Questions 






Answers 

1) 
Q 
What is a MAP test? 

A 
 The MAP (Measures of Academic
Progress) test is a computeradaptive test. A test is uniquely created
for each student based on how he or she responds to question. If a
student responds correctly the next question will be a little harder,
or, a little easier if the student responded incorrectly.
 All
students are measured on a single, continuous scale, called a RIT
scale, and the score is reported in RIT points or RITs.
 All
questions come from a huge bank of questions with each corresponding in
difficulty to a particular RIT score. Because a question with a RIT
level of 215 is more difficult, or represents a higher level of
learning or skill level, than a question from a RIT level of 214, it is
possible to measure growth over time.




2) 
Q 
What is the RIT scale and what does a score on the scale mean? 

A 
 A RIT score represents a
point on a continuous scale of learning. Measuring a student's
learning on the RIT scale is similar to measuring a student's height
with a yardstick. Each unit on the scale represents the same degree of
change so it is possible to measure growth over time. For example if a
student measured 46 inches tall in spring and measured 48 inches in
October we would say the student grew two inches in height. Similarly,
if a student's spring RIT score was 195 and his or October RIT score is
198, the student's academic growth increased by 3 RITs.
 A
RIT score indicates the difficulty level at which the student is
answering about 50% of the questions correctly. Although it is
possible to score as high as 265 or more on the reading test and 285 or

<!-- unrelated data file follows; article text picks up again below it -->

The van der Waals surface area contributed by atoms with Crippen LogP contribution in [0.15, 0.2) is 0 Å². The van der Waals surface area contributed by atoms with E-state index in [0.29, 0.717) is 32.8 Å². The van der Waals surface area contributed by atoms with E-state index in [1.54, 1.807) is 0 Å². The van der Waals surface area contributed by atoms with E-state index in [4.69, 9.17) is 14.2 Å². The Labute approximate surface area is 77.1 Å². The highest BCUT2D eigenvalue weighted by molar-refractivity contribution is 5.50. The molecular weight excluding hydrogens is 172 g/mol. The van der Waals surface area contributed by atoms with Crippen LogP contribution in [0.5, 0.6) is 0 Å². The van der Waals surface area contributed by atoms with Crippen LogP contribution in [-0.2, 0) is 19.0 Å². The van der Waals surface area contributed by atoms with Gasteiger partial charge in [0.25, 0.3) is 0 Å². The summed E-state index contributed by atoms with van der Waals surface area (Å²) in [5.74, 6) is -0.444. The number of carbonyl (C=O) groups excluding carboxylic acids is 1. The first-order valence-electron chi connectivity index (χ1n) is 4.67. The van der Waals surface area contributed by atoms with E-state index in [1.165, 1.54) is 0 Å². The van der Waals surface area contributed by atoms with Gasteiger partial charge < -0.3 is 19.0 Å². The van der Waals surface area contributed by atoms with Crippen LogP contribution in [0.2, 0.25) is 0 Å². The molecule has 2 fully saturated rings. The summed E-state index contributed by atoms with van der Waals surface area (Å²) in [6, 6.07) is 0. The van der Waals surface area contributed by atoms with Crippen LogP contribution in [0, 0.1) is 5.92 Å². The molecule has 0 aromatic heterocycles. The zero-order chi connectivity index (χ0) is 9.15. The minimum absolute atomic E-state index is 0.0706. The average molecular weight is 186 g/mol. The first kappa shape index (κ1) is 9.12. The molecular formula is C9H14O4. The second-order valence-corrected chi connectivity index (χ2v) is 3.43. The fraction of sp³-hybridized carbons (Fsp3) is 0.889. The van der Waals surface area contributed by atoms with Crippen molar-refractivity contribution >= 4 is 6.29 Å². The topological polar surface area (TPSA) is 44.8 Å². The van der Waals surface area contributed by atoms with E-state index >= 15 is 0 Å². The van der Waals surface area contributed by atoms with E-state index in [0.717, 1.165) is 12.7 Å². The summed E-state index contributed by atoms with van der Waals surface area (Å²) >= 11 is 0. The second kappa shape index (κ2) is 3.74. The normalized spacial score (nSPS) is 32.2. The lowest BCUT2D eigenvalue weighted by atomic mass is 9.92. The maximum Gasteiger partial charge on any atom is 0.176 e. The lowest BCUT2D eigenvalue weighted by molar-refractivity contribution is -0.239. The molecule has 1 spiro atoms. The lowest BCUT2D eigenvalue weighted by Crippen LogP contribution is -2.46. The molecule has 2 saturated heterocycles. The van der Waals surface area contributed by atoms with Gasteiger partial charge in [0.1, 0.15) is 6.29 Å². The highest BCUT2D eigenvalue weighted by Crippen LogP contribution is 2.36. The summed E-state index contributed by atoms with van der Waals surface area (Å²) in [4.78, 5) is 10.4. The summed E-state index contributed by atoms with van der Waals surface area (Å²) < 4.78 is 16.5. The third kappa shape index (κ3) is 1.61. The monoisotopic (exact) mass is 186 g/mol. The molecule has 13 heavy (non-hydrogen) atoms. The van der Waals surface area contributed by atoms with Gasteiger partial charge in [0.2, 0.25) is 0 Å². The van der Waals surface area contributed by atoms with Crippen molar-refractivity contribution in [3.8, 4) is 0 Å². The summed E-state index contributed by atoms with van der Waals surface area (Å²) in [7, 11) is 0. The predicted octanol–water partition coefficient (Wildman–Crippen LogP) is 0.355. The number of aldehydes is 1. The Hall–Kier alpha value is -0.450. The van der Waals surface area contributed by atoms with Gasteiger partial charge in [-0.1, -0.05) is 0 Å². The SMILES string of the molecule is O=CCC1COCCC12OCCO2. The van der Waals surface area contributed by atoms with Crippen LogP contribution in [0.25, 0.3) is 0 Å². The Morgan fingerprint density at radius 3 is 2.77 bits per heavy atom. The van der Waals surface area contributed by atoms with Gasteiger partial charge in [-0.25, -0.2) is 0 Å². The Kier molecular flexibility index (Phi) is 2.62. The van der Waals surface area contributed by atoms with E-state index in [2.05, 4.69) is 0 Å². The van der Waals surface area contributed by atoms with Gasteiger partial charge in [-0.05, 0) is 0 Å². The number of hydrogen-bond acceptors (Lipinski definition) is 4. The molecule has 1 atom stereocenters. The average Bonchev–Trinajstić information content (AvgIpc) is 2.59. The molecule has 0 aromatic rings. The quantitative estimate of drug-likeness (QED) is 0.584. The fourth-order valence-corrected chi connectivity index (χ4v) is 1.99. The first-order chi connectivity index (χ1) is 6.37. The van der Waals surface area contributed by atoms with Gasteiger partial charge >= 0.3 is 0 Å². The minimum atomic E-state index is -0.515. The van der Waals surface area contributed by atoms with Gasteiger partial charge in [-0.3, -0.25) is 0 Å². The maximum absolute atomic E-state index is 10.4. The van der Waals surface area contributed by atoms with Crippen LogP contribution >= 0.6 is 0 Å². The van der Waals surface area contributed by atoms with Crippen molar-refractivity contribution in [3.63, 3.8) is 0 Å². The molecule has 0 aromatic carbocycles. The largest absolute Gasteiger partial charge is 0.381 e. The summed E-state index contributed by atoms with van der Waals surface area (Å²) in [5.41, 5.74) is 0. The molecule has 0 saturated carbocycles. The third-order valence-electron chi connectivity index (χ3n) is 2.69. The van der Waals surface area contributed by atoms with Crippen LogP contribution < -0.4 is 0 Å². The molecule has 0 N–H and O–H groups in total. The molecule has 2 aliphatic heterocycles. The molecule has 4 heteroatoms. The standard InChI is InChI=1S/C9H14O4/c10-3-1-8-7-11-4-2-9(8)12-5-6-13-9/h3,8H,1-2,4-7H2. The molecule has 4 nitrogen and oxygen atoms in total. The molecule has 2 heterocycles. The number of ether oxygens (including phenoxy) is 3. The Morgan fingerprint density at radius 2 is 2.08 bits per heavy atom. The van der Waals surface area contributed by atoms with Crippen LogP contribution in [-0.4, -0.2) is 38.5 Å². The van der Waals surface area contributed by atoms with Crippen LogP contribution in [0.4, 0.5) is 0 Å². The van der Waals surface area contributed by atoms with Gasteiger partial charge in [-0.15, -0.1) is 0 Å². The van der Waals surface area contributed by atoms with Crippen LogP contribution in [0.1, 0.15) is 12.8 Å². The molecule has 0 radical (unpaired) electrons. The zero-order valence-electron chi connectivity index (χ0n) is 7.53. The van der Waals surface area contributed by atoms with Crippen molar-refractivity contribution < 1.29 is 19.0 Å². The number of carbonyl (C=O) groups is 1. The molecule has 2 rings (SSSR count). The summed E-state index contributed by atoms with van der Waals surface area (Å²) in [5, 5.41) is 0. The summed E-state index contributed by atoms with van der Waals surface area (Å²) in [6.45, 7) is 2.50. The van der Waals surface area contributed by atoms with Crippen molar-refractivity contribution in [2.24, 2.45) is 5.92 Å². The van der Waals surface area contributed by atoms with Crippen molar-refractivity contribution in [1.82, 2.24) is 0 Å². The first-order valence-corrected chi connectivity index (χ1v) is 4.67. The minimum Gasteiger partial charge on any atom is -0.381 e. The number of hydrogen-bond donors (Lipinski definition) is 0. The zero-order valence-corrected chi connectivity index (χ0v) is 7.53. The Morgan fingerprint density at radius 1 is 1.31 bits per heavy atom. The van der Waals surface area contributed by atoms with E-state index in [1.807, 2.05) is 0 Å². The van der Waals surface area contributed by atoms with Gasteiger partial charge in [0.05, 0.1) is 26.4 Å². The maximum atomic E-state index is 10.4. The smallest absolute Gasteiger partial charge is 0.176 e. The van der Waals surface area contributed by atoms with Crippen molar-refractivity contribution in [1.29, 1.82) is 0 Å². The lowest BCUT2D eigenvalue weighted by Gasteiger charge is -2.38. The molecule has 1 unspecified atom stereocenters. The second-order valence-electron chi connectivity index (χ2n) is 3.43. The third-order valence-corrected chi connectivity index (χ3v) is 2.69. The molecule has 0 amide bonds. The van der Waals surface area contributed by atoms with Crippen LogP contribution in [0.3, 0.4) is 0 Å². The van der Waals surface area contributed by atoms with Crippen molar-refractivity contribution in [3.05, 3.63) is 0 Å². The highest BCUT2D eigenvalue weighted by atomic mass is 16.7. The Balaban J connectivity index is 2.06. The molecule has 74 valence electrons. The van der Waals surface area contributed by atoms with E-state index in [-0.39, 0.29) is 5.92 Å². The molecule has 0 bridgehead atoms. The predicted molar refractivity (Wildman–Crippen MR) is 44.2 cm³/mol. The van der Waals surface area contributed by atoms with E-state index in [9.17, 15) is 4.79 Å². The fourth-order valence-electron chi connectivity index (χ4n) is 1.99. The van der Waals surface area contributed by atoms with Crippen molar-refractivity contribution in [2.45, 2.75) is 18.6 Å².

more on the math test, 240 (reading) and 250 (math) are typical top
scores.




3) 
Q 
How do I interpret RIT scores? 

A 
 Each
RIT score represents a point on a continuum of learning  a snapshot of
a student's academic performance at a particular time. The score
represents a student's instructional level. Because all scores fall on
the same scale they give a picture of the student's growth over time.
 RIT
scores should be used for measuring an individual student's progress;
RIT scores are not intended to be used as a comparison among students.
The same score at different grade levels can mean different things.
 Students
at lower grade levels tend to show a greater increase in RIT scores
during a school year than students in higher grade levels. At higher
levels, questions get much harder and the overall growth is a smaller
proportion of all that one knows.
 A
percentile score gives a ranking for how the student compares to
students in the national norm group. The norm group represents all the
students in the same grade level across the country who have taken MAP
tests. A score in the 75th percentile means that the student's RIT
score is higher than 75% of the students in the comparison group.
 As
a group, Blue Valley students tend to score about a grade level higher
than the national norm group. Blue Valley's curriculum is designed to
reflect this trend. MAP tests do not test all of Blue Valley's
curriculum. A score that is typical of students in a grade level
higher than the student's doesn't necessarily mean that the student is
ready or prepared for the higher grade level.




4) 
Q 
How will teachers use MAP scores? 

A 
 Teachers
can use MAP scores in conjunction with DesCartes, a description of the
learning continuum that MAP scores measure, to determine the
instructional needs of students and to plan for student learning.
 Teachers and students will use RIT scores to identify learning goals for the school year.




5) 
Q 
How should I interpret difference in MAP scores from spring to fall or fall to fall? 

A 
 Because
students have spent a relatively short amount of time in classes from
spring to fall testing dates, changes in RIT scores will depend upon
many factors. The amount of time that students spent in academic
pursuits over the summer will affect their scores. Students who were
in summer programs or who read extensively over the summer may show
greater gains than those who did not.
 A comparison of norm group scores from season to season and grade level gives an indication of typical changes in RIT scores.